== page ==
buttercups Perhaps it’s no wonder that I thought more about my perspective on life goals after having children. Isn’t it natural that a good parent wishes simply for their children to grow up to be happy? I believe I have uttered that phrase myself. So, for a change of perspective, I wondered how satisfied my own mother should feel in that regard. Could she feel reassured that the life she has nurtured into adulthood has landed safely in the realms of happiness?

Am I happy? I tend to experience a rather wide array of emotions. I’m prone to sadness, apathy, enthusiasm, frustration, merriness and so on and, like it or not, I engage in all my emotions with gusto. This variety has by no means been dampened by having two little children (in a foreign country far from the support of extended family). A lot of the time it’s been hard. In fact, there is research to support that having children will not make parents any happier. On the contrary.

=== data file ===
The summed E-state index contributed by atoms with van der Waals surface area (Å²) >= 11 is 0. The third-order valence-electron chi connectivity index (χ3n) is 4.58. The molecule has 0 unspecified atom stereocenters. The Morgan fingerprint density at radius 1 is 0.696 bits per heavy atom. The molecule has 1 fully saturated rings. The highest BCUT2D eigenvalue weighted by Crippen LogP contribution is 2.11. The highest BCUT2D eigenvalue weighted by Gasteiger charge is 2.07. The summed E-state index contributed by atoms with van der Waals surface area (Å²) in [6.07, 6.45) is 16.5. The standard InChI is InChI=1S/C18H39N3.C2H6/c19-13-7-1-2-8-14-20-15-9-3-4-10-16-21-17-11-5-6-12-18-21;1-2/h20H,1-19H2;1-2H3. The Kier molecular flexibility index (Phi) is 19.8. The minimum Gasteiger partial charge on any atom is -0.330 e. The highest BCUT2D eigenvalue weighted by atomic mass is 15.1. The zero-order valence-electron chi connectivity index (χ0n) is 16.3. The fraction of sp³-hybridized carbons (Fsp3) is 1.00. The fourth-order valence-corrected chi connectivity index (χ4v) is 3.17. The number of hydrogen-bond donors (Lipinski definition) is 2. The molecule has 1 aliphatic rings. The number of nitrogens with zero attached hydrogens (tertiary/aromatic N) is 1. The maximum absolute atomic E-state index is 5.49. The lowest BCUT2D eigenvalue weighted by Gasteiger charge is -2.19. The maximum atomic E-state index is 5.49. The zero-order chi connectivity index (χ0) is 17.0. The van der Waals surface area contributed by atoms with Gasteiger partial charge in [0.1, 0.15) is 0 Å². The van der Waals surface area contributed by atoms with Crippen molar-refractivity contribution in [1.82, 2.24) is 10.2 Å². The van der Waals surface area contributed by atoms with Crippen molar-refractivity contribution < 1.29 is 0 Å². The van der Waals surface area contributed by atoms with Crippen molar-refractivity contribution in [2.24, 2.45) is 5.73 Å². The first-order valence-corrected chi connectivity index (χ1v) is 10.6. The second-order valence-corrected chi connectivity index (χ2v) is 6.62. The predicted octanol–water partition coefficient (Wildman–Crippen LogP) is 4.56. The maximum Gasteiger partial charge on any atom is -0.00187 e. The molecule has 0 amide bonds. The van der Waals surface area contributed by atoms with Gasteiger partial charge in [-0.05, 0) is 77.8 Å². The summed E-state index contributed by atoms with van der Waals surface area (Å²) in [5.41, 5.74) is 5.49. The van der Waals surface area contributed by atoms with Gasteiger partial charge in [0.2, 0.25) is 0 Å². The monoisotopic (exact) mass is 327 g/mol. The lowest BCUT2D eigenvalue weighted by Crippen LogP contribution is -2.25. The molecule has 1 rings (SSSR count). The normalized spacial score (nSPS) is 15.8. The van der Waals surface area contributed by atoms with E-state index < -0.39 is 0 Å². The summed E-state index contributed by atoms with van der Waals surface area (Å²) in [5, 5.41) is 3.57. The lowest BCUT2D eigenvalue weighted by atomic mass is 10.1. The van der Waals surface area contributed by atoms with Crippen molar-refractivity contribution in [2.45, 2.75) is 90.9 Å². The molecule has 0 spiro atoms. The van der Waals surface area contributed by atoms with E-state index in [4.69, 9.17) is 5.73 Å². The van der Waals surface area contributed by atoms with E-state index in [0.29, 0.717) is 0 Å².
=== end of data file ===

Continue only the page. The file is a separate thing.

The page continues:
Daniel Gilbert, a psychology professor at Harvard made a chart that summarised results from four studies on the effect children have on marital happiness (quite closely aligned with general happiness) in his book Stumbling on Happiness. His chart was presented in its below form with the more appropriate title: The Most Terrifying Chart Imaginable for New Parents in a TED-talk, Let’s talk parenting taboos, by Rufus Griscom and Alisa Volkman, a couple who run a parenting website, babble.

gilbert graph

Gilbert’s book, Stumbling on Happiness, and the now infamous graph otherwise known as ‘The most terrifying graph imaginable for new parents’. Image original source unknown.

Griscom and Volkman argue that the most dramatic change brought by children is not the shift in the average happiness, but that the satisfaction curve turns into a roller coaster, surpassing even the variety of adolescence.

This does somewhat match many people’s experiences on the topic, including mine. Before children, life had boring moments. Now I don’t really remember what that felt like.